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Net Promoter is a customer loyalty metric developed by (and a registered trademark of) Fred ReichheldBain & Company, and Satmetrix. It was introduced by Reichheld in his 2003 Harvard Business Review article “The One Number You Need to Grow”[1]. The most important proposed benefits of this method derive from simplifying and communicating the objective of creating more “Promoters” and fewer “Detractors” — a concept claimed to be far simpler for employees to understand and act on than more complicated, obscure or hard-to-understand satisfaction metrics or indices. In addition, proponents claim the Net Promoter method can reduce the complexity of implementation and analysis frequently associated with measures of customer satisfaction, providing a stable measure of business performance that can be compared across business units and even across industries, and increasing interpretability of changes in customer satisfaction trends over time.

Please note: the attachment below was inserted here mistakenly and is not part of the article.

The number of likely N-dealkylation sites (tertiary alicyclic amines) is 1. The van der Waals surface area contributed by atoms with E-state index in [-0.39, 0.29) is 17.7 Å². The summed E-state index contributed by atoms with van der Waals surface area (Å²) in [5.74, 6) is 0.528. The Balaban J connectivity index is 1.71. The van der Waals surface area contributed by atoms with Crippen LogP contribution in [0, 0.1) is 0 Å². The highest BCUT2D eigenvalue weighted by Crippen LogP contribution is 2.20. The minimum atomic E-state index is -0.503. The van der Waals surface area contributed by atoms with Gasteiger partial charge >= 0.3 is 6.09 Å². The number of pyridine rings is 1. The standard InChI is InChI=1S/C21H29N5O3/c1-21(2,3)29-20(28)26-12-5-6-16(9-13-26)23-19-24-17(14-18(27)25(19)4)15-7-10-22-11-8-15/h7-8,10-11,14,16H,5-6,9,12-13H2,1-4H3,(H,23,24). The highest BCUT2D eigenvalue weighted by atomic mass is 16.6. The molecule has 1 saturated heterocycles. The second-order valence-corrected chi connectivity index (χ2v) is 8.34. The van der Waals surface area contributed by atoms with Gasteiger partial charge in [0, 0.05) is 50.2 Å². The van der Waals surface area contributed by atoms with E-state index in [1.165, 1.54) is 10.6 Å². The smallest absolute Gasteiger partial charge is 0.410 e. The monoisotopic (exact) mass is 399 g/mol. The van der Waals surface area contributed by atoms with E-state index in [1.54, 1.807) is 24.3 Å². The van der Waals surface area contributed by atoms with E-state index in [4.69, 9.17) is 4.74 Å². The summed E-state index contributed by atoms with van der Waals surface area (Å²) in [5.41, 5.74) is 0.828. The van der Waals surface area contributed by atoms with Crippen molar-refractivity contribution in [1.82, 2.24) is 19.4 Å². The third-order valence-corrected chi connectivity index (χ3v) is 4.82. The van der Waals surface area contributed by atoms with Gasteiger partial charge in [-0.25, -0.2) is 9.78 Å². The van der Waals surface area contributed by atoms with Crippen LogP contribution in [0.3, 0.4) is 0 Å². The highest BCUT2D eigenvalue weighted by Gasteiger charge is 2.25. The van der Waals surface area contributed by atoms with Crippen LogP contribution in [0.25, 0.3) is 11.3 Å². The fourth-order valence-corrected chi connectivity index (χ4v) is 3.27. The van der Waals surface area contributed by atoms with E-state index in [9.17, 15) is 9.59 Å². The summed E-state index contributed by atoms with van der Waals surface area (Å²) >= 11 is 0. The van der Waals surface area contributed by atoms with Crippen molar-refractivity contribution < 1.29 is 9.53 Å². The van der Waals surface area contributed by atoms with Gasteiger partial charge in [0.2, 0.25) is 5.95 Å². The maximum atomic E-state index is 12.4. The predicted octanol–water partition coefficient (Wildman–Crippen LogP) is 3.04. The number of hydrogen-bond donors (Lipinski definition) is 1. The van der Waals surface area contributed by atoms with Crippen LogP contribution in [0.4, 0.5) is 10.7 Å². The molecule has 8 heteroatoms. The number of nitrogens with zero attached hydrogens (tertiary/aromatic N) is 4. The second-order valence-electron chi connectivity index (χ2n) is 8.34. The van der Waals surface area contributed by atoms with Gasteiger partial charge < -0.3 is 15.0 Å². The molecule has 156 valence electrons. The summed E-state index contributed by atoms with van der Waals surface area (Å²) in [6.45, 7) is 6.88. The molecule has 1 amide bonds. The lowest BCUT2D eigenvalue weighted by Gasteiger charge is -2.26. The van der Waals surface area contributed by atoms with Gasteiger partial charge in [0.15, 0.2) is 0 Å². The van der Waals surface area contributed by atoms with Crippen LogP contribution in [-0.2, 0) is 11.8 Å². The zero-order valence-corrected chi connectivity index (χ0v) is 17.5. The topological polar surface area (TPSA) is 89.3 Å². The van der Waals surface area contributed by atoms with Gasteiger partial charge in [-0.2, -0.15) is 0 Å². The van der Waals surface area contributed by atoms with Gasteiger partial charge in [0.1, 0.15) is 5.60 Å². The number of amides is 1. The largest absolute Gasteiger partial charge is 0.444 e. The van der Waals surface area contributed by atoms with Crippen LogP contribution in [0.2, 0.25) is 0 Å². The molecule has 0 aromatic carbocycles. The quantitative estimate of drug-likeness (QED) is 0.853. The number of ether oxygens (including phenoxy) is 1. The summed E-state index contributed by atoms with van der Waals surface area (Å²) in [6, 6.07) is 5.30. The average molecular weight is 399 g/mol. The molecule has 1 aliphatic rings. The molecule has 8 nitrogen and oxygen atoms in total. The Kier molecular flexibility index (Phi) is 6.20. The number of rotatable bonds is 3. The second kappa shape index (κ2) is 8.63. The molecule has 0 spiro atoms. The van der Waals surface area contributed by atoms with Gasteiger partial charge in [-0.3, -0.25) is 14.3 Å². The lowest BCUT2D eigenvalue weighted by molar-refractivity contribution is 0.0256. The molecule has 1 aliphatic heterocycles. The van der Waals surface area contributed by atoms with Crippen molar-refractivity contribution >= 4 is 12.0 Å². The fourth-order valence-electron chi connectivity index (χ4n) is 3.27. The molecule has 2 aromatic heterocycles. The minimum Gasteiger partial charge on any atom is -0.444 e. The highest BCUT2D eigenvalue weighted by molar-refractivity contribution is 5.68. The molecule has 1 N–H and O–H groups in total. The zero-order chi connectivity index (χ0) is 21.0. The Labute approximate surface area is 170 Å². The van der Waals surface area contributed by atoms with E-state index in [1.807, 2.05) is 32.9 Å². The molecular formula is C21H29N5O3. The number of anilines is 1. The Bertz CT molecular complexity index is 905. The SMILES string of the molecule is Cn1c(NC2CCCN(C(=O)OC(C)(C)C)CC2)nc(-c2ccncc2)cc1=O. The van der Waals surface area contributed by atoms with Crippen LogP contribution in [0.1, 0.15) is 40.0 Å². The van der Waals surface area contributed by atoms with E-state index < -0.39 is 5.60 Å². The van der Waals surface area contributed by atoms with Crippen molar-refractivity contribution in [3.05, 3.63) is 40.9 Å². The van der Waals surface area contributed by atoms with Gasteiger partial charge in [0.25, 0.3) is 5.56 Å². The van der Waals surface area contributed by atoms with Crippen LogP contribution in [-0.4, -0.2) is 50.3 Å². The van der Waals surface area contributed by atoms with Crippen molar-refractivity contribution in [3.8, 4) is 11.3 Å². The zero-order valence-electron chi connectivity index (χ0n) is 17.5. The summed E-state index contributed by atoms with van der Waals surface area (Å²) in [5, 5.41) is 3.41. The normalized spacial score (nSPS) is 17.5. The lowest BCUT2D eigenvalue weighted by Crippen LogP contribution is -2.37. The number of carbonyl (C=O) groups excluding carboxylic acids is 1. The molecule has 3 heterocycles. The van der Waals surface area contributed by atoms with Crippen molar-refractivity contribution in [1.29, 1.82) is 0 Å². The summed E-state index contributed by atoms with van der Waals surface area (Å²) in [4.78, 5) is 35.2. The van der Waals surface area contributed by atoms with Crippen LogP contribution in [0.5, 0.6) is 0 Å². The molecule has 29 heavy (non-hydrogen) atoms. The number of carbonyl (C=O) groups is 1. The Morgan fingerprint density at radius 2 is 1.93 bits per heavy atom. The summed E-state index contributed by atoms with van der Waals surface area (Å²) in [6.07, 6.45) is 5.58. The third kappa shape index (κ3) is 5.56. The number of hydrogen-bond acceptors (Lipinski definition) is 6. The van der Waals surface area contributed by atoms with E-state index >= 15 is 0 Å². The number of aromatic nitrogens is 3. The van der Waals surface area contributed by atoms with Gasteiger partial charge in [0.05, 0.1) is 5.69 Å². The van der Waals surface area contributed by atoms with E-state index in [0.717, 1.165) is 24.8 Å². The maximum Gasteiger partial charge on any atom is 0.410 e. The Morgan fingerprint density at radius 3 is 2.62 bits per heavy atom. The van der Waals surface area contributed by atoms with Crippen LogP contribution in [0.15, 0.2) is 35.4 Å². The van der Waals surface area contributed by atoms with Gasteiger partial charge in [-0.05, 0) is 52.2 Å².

The Net Promoter Score is obtained by asking customers a single question on a 0 to 10 rating scale: “How likely is it that you would recommend our company to a friend or colleague?” Based on their responses, customers are categorized into one of three groups: Promoters (9-10 rating), Passives (7-8 rating), and Detractors (0-6 rating). The percentage of Detractors is then subtracted from the percentage of Promoters to obtain a Net Promoter score. A score of 75% or above is considered quite high. Companies are encouraged to follow this question with an open-ended request for elaboration, soliciting the reasons for a customer’s rating of that company or product. These reasons can then be provided to front-line employees and management teams for follow-up action.[2] Local office branch managers at Charles Schwab Corporation, for example, call back customers to engage them in a discussion about the feedback they provided through the NPS survey process, solve problems, and learn more so they can coach account representatives[3].

Proponents of the Net Promoter approach claim the score can be used to motivate an organization to become more focused on improving products and services for customers. They further claim that a company’s Net Promoter Score correlates withrevenue growth. Discussed at length in The Ultimate Question: Driving Good Profits and True Growth by Fred Reichheld, and “Answering the Ultimate Question” by Richard Owen and Laura Brooks, the Net Promoter approach has been adopted by several companies, including E.ONPhilipsGE[4]Allianz[5]P&G[6]Intuit[7]American Express[8] and Westpac Banking Corporation.

source: Wikipedia

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